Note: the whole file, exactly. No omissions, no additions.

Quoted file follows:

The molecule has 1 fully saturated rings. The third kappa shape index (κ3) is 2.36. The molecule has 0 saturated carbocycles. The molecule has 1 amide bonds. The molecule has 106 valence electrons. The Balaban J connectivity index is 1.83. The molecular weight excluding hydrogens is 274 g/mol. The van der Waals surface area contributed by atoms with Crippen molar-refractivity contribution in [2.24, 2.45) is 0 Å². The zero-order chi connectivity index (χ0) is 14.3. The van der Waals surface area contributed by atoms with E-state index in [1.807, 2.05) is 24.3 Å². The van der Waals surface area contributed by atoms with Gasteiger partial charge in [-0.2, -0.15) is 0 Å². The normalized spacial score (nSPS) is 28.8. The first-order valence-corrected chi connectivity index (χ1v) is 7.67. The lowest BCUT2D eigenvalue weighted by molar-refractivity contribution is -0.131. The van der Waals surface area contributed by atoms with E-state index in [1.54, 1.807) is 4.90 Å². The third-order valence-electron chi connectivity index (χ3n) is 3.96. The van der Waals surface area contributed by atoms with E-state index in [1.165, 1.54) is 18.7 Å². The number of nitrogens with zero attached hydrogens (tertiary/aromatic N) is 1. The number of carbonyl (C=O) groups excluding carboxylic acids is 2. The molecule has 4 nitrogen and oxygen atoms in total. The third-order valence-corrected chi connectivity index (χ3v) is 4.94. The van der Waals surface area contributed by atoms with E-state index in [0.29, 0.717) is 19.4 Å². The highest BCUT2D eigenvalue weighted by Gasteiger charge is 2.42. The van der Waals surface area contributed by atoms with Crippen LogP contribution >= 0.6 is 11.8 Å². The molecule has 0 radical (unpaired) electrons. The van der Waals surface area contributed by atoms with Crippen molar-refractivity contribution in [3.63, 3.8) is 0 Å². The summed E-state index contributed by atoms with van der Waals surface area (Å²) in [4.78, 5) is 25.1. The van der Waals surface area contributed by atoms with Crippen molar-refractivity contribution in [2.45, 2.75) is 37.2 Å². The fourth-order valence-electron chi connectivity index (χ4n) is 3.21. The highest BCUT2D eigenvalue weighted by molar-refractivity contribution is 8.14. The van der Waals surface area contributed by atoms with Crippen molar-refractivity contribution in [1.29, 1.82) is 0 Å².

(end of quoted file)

The molecule has 1 fully saturated rings. The third kappa shape index (κ3) is 2.36. The molecule has 0 saturated carbocycles. The molecule has 1 amide bonds. The molecule has 106 valence electrons. The Balaban J connectivity index is 1.83. The molecular weight excluding hydrogens is 274 g/mol. The van der Waals surface area contributed by atoms with Crippen molar-refractivity contribution in [2.24, 2.45) is 0 Å². The zero-order chi connectivity index (χ0) is 14.3. The van der Waals surface area contributed by atoms with E-state index in [1.807, 2.05) is 24.3 Å². The van der Waals surface area contributed by atoms with Gasteiger partial charge in [-0.2, -0.15) is 0 Å². The normalized spacial score (nSPS) is 28.8. The first-order valence-corrected chi connectivity index (χ1v) is 7.67. The lowest BCUT2D eigenvalue weighted by molar-refractivity contribution is -0.131. The van der Waals surface area contributed by atoms with E-state index in [1.54, 1.807) is 4.90 Å². The third-order valence-electron chi connectivity index (χ3n) is 3.96. The van der Waals surface area contributed by atoms with E-state index in [1.165, 1.54) is 18.7 Å². The number of nitrogens with zero attached hydrogens (tertiary/aromatic N) is 1. The number of carbonyl (C=O) groups excluding carboxylic acids is 2. The molecule has 4 nitrogen and oxygen atoms in total. The third-order valence-corrected chi connectivity index (χ3v) is 4.94. The van der Waals surface area contributed by atoms with E-state index in [0.29, 0.717) is 19.4 Å². The highest BCUT2D eigenvalue weighted by Gasteiger charge is 2.42. The van der Waals surface area contributed by atoms with Crippen LogP contribution >= 0.6 is 11.8 Å². The molecule has 0 radical (unpaired) electrons. The van der Waals surface area contributed by atoms with Crippen molar-refractivity contribution in [3.63, 3.8) is 0 Å². The summed E-state index contributed by atoms with van der Waals surface area (Å²) in [4.78, 5) is 25.1. The van der Waals surface area contributed by atoms with Crippen molar-refractivity contribution in [2.45, 2.75) is 37.2 Å². The fourth-order valence-electron chi connectivity index (χ4n) is 3.21. The highest BCUT2D eigenvalue weighted by molar-refractivity contribution is 8.14. The van der Waals surface area contributed by atoms with Crippen molar-refractivity contribution in [1.29, 1.82) is 0 Å².